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Some have said, "Two heads are better than one." That's true if they are collaborating. If not, the two together may be worse than zero.

Although that's a rhetorical opening paragraph, this is a mathematical question.

What are the algebraic properties of intelligence?

Is Intelligence Additive?

Is intelligence additive and under what conditions?

If we have a software component containing some AI and we duplicate it and aggregate the two, is the new aggregated component twice as smart? Twice as fast? Twice as reliable? Twice as versatile? Twice as accurate?

Under realistic computing conditions, none of these are true in the general or even common case. Yet we imagine that larger systems will be smarter. Why?

Is it Subtractive?

Is intelligence subtractive? If we create intelligence on earth in one location, does that decrease the total intelligence everywhere else? Is there a law of Conservation of Intelligence. Probably not.

Is it Conserved?

Before we consider the idea of conservation of intelligence, consider conservation of information. Do we have more information now, or just massive redundancy because of easy and fast ability to copy data now? When humanity discovers something, does it forget something else? How would we know if that were true, since we forgot?

This paradox is important to artificial intelligence.

Some Things We Know

It is important to know exactly what kind of hill we think we are climbing. Here's what we do know.

We know that accuracy and reliability can be in conflict. A guess is sometimes more reliable and less accurate, where as an answer with six significant digits can't always be trusted, as in the case of applying Newtonian physics to the orbit of Mercury.

We intuitively know, when we encounter success, to keep it and perhaps replicate it. We manufacture designs that have been proven to work.

We think intelligence is useful, and we can show examples that are convincing. I'm convinced. We want to manufacture that too, yet we don't know if twice the intelligence is twice as good or even what twice the intelligence means in the concrete realm of a computer program.

Comparative Intelligence

Although we don't know what, "More intelligent," means in every condition of comparison or agree on who or what is more intelligent in every circumstance, there is more that we do know. Some of what we know can help us move toward understanding the algebraic properties of intelligence.

A smart entity in one place is not smart in another. This is true of learning. Many write and speak of general intelligence, yet universal intelligence isn't even realized in humans. One would not ask Linus Torvalds to write a song for a television commercial, and one wouldn't ask Christopher Nolan to find a better way to automatically taper the stochastic component in a stochastic gradient descent strategy.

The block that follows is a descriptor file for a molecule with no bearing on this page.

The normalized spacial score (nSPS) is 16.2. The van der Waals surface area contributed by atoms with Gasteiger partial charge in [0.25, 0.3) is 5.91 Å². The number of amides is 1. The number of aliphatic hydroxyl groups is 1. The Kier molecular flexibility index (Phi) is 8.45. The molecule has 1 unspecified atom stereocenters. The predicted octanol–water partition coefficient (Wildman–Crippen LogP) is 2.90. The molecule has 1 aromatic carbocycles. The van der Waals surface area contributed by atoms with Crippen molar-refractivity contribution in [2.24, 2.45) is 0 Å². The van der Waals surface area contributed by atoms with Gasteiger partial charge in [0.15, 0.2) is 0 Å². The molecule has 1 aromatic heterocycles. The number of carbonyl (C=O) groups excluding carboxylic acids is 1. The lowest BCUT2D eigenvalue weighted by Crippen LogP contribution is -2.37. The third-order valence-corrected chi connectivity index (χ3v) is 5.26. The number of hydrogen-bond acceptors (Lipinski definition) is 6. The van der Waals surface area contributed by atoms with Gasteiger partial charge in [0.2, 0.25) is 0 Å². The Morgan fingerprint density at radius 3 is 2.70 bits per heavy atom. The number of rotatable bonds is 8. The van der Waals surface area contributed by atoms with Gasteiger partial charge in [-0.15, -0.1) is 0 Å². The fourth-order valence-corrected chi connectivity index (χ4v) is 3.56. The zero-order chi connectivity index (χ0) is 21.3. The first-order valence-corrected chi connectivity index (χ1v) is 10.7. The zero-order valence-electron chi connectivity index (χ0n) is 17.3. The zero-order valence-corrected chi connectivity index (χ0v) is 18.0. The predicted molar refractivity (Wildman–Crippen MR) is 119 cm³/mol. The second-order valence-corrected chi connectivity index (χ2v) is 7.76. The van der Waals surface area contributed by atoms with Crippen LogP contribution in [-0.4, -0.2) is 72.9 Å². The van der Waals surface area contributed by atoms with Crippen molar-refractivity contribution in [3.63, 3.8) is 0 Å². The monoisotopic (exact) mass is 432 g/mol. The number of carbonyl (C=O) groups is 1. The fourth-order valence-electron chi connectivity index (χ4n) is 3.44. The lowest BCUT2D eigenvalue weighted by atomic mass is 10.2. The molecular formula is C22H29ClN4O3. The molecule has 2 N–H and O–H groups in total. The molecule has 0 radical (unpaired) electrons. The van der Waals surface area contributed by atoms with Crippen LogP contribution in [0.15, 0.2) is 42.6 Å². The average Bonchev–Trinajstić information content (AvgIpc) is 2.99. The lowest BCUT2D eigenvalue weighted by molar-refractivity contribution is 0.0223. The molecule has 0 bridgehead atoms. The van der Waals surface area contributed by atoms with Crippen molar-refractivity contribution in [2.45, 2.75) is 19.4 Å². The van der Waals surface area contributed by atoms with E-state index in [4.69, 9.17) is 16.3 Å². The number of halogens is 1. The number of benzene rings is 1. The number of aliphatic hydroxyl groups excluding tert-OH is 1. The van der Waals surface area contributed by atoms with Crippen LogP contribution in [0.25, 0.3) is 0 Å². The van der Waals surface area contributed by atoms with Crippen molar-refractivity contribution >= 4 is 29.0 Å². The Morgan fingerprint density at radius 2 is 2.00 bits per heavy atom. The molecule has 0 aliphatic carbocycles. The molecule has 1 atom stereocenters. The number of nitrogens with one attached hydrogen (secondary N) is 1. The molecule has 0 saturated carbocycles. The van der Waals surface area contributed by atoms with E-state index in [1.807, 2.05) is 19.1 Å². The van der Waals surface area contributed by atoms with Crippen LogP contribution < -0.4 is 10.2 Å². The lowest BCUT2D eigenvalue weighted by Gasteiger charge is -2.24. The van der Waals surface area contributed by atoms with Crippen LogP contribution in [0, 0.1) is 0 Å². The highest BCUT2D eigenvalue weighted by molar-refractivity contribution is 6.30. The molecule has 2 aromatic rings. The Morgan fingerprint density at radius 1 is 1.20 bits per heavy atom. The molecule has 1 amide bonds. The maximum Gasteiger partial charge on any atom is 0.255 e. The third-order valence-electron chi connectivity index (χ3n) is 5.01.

We know that a person placed in one job will get it immediately and if placed in another many not in their life time ever do it well.

That's one key. Intelligence appears to be linked to the type of environmental challenge. As much as general intelligence is discussed as something we hope AI research to achieve, it may never be realized.

Some have said, "You cannot prove the existence of God," which is just as easy to say about general intelligence. There are sometimes no proofs for infinite cases and they cannot be measured for the purpose of proof of concept. Omniscience and omnipotence may forever be outside the scope of human endeavors.

Parallelism is Proven

We do know that if we have a large set of data to process and we detect a bottleneck in the process, we can scale the components of the bottleneck, and in some cases, if done with an understanding of the process and the cause of the bottleneck, produce close to double the throughput by intelligently doubling the computing resources.

In that case, data throughput can scale. However, that may or many not be the case with intelligence. That brings us back to the question of whether intelligence is additive.

Potentially Important Hint

We know this too. If we have adversarial intelligence, the competition may, under certain circumstances, lead to improvements. The intelligence of adversaries may tune one another. Although the competition is adversarial, there is a symbiotic element, and two competitors can be friends outside of the competition. We see this in school as students compete for the high GPAs. This has been demonstrated in the success of simple generative adversarial networks too.

We also know that adversarial relationships are inherently limited. We know that without collaboration, the formation of partners and teams, some things don't occur at all or become mutually destructive. John Nash broadly defined a mathematics of economic equilibria that form in what Morgenstern and von Neumann defined as non-zero sum games. We see in history the effectiveness, the legitimacy, and sometimes the elegance of collaboration.

What would George Westinghouse have accomplished without Tesla? Would China and the U.S. be largely on the same page today (in spite of their grossly different view of political structure) had Nixon and Kissinger not collaborated and then initiated more collaboration with Mao Tse-tung and Chou En-lai, who had also been collaborating?